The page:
Iraq's minister of industry says his country is making real economic strides in the post-Saddam era, but any rapid pullout of U.S. troops would put that progress at risk. VOA's Michael Bowman reports from Washington, where the minister spoke Wednesday.
Industry and Minerals Minister Fawzi Hariri says rebuilding and expanding Iraq's economy amid civil strife in the aftermath of the 2003 U.S.-led invasion has been, as he put it, "challenging." Among his goals is to transform industrial output from outdated, state-owned operations to modernized production that responds to the free market.
"The vision that we have is to open up the state-owned enterprises for the private sector, and develop a partnership or joint venture. And that will be a first in the history of Iraq," he said.
Hariri, who spoke to reporters at Washington's National Press Club, says domestic and foreign investment is flowing into Iraq, and the country's private sector is expanding. He also says that Iraq is beginning to make the political progress necessary to solidify and sustain economic progress.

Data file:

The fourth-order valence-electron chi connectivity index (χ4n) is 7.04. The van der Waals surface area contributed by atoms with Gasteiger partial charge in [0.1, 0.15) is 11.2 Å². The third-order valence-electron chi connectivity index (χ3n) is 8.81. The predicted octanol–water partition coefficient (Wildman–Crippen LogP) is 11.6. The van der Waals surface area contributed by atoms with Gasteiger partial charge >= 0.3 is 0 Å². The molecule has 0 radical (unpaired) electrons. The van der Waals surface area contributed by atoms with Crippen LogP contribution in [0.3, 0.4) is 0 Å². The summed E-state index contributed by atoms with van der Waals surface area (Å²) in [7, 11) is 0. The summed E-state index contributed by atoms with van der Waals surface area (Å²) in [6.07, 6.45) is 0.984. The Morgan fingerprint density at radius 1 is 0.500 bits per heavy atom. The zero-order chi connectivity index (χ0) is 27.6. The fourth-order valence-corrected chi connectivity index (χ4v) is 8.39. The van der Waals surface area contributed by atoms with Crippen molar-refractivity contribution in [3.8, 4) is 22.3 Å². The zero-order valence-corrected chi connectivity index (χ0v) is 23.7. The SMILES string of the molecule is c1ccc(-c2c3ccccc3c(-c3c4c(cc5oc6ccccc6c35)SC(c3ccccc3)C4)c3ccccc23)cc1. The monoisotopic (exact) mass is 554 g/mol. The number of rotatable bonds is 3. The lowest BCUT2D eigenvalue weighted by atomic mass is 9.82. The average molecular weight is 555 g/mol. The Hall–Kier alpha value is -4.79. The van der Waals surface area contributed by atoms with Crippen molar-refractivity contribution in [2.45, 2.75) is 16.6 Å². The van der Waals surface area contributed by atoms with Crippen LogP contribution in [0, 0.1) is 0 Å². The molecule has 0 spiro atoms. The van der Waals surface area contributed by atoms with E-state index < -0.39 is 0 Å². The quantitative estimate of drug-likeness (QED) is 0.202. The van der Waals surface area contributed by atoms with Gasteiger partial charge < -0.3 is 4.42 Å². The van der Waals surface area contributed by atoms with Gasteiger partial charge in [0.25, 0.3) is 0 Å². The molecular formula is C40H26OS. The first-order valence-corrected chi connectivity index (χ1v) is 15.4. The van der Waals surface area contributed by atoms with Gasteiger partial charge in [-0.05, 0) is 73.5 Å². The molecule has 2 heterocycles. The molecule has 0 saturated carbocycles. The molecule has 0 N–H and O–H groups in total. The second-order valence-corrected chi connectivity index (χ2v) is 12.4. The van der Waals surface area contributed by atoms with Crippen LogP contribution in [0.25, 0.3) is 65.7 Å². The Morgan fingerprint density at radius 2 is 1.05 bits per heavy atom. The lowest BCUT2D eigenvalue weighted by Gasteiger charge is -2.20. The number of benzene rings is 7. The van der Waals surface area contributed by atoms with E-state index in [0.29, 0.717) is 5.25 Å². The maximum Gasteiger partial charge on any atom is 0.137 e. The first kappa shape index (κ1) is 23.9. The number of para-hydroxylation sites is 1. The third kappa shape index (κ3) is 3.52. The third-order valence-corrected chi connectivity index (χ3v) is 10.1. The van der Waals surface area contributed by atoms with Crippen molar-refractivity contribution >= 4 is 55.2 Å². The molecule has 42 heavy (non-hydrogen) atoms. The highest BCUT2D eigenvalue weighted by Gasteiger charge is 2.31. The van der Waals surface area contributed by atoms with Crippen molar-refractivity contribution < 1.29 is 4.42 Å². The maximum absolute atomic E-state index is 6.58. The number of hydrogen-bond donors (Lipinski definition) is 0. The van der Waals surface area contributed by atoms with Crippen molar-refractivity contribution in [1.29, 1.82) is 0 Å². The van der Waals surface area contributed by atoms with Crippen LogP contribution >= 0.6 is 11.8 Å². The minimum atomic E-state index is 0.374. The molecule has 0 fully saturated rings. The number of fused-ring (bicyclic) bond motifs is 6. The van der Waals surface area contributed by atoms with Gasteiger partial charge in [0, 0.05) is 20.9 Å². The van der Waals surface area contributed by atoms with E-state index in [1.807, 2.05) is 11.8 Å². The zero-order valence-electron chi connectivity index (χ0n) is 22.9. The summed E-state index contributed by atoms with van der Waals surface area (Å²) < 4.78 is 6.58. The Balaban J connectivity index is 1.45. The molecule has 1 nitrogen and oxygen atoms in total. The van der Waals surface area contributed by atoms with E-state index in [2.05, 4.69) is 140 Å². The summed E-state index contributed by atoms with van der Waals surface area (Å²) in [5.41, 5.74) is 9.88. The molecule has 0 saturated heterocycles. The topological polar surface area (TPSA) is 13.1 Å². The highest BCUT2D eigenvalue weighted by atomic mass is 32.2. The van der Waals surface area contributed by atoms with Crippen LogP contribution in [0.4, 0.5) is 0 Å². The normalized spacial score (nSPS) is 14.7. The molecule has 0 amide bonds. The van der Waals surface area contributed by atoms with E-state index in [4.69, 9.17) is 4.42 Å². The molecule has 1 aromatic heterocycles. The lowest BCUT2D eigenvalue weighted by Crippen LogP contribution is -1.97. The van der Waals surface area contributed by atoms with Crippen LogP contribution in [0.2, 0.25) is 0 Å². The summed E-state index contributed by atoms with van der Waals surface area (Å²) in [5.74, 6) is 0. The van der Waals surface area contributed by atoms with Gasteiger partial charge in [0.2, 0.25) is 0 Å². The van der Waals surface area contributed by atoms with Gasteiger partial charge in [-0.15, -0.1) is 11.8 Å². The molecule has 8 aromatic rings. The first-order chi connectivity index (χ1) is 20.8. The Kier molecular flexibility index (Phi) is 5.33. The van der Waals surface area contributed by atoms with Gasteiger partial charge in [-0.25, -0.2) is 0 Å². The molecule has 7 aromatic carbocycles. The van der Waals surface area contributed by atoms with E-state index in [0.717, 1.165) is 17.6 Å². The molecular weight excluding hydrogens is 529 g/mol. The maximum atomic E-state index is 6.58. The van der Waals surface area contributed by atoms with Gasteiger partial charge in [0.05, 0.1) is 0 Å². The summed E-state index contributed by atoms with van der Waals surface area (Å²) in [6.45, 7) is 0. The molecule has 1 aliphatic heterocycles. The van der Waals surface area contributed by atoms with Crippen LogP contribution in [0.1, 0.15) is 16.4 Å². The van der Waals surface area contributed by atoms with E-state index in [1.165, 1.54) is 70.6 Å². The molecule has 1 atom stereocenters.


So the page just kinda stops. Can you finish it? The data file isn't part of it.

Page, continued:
But he says the security situation remains fragile, and Iraq will continue to need the backing of U.S. military forces if it is to prosper.
"Clearly, Iraq as it stands and its military capacity is unable to sustain any foreign intervention on its own," he added. "And therefore, we believe we need to have the U.S. forces still present in Iraq. The removal of forces, especially in a fast or quick way, will not only put Iraq in danger, it will put the whole regional stability in danger."
Both major Democratic presidential candidates have pledged to withdraw U.S. forces from Iraq, arguing that the indefinite presence of American soldiers has made it easier for Iraq's leaders to put off painful decisions necessary for national reconciliation. President Bush and the presumed Republican presidential nominee, Senator John McCain, have pledged to retain U.S. forces in Iraq until lasting democracy is secured.
Recent weeks have seen media reports of vast oil profits in Iraq, leading some U.S. politicians to question why the United States is spending billions of dollars to rebuild the country. Minister Hariri said it is only in the last year that Iraq's national finances have improved, and that Iraq is doing all it can to invest in reconstruction projects. He added that Iraq is willing to repay foreign governments that take part in efforts to rebuild his country.